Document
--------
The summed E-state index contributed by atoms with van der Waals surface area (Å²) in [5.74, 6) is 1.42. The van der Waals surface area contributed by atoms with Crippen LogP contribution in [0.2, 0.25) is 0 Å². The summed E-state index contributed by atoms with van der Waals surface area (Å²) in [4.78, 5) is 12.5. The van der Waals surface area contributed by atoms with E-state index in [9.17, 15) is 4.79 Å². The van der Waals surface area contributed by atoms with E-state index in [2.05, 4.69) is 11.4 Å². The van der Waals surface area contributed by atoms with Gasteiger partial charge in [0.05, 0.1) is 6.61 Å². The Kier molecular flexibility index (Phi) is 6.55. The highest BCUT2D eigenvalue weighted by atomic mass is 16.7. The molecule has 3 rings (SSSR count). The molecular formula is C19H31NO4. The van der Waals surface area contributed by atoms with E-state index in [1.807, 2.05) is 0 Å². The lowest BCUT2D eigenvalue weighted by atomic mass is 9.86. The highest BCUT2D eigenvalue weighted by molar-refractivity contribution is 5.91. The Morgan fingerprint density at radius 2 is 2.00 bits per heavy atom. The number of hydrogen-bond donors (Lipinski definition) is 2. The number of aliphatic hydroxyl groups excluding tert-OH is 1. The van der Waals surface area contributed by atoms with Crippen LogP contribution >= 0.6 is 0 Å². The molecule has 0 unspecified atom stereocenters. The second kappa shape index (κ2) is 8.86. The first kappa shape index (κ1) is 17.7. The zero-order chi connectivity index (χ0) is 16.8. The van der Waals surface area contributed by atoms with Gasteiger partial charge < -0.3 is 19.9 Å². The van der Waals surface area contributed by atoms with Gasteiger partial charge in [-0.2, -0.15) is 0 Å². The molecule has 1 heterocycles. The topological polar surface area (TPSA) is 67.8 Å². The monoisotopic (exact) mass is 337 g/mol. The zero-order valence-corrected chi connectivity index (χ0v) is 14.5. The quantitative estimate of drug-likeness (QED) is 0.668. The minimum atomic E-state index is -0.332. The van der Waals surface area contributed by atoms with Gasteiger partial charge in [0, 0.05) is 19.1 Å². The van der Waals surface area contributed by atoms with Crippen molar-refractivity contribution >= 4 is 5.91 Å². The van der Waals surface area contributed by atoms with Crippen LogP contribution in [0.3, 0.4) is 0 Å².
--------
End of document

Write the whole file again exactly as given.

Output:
The summed E-state index contributed by atoms with van der Waals surface area (Å²) in [5.74, 6) is 1.42. The van der Waals surface area contributed by atoms with Crippen LogP contribution in [0.2, 0.25) is 0 Å². The summed E-state index contributed by atoms with van der Waals surface area (Å²) in [4.78, 5) is 12.5. The van der Waals surface area contributed by atoms with E-state index in [9.17, 15) is 4.79 Å². The van der Waals surface area contributed by atoms with E-state index in [2.05, 4.69) is 11.4 Å². The van der Waals surface area contributed by atoms with Gasteiger partial charge in [0.05, 0.1) is 6.61 Å². The Kier molecular flexibility index (Phi) is 6.55. The highest BCUT2D eigenvalue weighted by atomic mass is 16.7. The molecule has 3 rings (SSSR count). The molecular formula is C19H31NO4. The van der Waals surface area contributed by atoms with E-state index in [1.807, 2.05) is 0 Å². The lowest BCUT2D eigenvalue weighted by atomic mass is 9.86. The highest BCUT2D eigenvalue weighted by molar-refractivity contribution is 5.91. The Morgan fingerprint density at radius 2 is 2.00 bits per heavy atom. The number of hydrogen-bond donors (Lipinski definition) is 2. The number of aliphatic hydroxyl groups excluding tert-OH is 1. The van der Waals surface area contributed by atoms with Crippen LogP contribution >= 0.6 is 0 Å². The molecule has 0 unspecified atom stereocenters. The second kappa shape index (κ2) is 8.86. The first kappa shape index (κ1) is 17.7. The zero-order chi connectivity index (χ0) is 16.8. The van der Waals surface area contributed by atoms with Gasteiger partial charge < -0.3 is 19.9 Å². The van der Waals surface area contributed by atoms with Gasteiger partial charge in [-0.2, -0.15) is 0 Å². The molecule has 1 heterocycles. The topological polar surface area (TPSA) is 67.8 Å². The monoisotopic (exact) mass is 337 g/mol. The zero-order valence-corrected chi connectivity index (χ0v) is 14.5. The quantitative estimate of drug-likeness (QED) is 0.668. The minimum atomic E-state index is -0.332. The van der Waals surface area contributed by atoms with Gasteiger partial charge in [0, 0.05) is 19.1 Å². The van der Waals surface area contributed by atoms with Crippen molar-refractivity contribution >= 4 is 5.91 Å². The van der Waals surface area contributed by atoms with Crippen LogP contribution in [0.3, 0.4) is 0 Å².